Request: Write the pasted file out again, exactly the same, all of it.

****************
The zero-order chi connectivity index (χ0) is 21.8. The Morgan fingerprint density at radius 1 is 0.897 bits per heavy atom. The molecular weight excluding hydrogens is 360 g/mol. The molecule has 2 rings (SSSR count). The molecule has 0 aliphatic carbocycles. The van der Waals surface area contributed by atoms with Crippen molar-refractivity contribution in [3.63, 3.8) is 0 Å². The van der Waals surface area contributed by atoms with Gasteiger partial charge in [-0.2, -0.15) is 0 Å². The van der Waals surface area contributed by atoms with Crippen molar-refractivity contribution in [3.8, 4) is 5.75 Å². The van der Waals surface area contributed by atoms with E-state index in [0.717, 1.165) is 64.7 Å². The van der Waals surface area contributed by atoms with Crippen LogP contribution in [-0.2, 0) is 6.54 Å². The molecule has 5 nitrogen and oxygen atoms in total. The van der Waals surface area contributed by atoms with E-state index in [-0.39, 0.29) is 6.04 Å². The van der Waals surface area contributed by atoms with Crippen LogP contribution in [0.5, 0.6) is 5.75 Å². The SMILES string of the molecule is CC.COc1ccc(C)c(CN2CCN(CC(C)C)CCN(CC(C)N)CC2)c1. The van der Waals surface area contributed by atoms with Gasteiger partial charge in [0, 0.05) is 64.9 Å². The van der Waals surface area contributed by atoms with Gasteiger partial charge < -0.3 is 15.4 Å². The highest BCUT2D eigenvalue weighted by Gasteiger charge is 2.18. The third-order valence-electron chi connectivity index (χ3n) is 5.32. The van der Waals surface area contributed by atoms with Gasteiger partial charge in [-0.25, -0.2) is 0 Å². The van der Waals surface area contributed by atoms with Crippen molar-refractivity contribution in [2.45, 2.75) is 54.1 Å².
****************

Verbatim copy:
The zero-order chi connectivity index (χ0) is 21.8. The Morgan fingerprint density at radius 1 is 0.897 bits per heavy atom. The molecular weight excluding hydrogens is 360 g/mol. The molecule has 2 rings (SSSR count). The molecule has 0 aliphatic carbocycles. The van der Waals surface area contributed by atoms with Crippen molar-refractivity contribution in [3.63, 3.8) is 0 Å². The van der Waals surface area contributed by atoms with Gasteiger partial charge in [-0.2, -0.15) is 0 Å². The van der Waals surface area contributed by atoms with Crippen molar-refractivity contribution in [3.8, 4) is 5.75 Å². The van der Waals surface area contributed by atoms with E-state index in [0.717, 1.165) is 64.7 Å². The van der Waals surface area contributed by atoms with Crippen LogP contribution in [-0.2, 0) is 6.54 Å². The molecule has 5 nitrogen and oxygen atoms in total. The van der Waals surface area contributed by atoms with E-state index in [-0.39, 0.29) is 6.04 Å². The van der Waals surface area contributed by atoms with Crippen LogP contribution in [0.5, 0.6) is 5.75 Å². The SMILES string of the molecule is CC.COc1ccc(C)c(CN2CCN(CC(C)C)CCN(CC(C)N)CC2)c1. The van der Waals surface area contributed by atoms with Gasteiger partial charge in [0, 0.05) is 64.9 Å². The van der Waals surface area contributed by atoms with Gasteiger partial charge < -0.3 is 15.4 Å². The highest BCUT2D eigenvalue weighted by Gasteiger charge is 2.18. The third-order valence-electron chi connectivity index (χ3n) is 5.32. The van der Waals surface area contributed by atoms with Gasteiger partial charge in [-0.25, -0.2) is 0 Å². The van der Waals surface area contributed by atoms with Crippen molar-refractivity contribution in [2.45, 2.75) is 54.1 Å².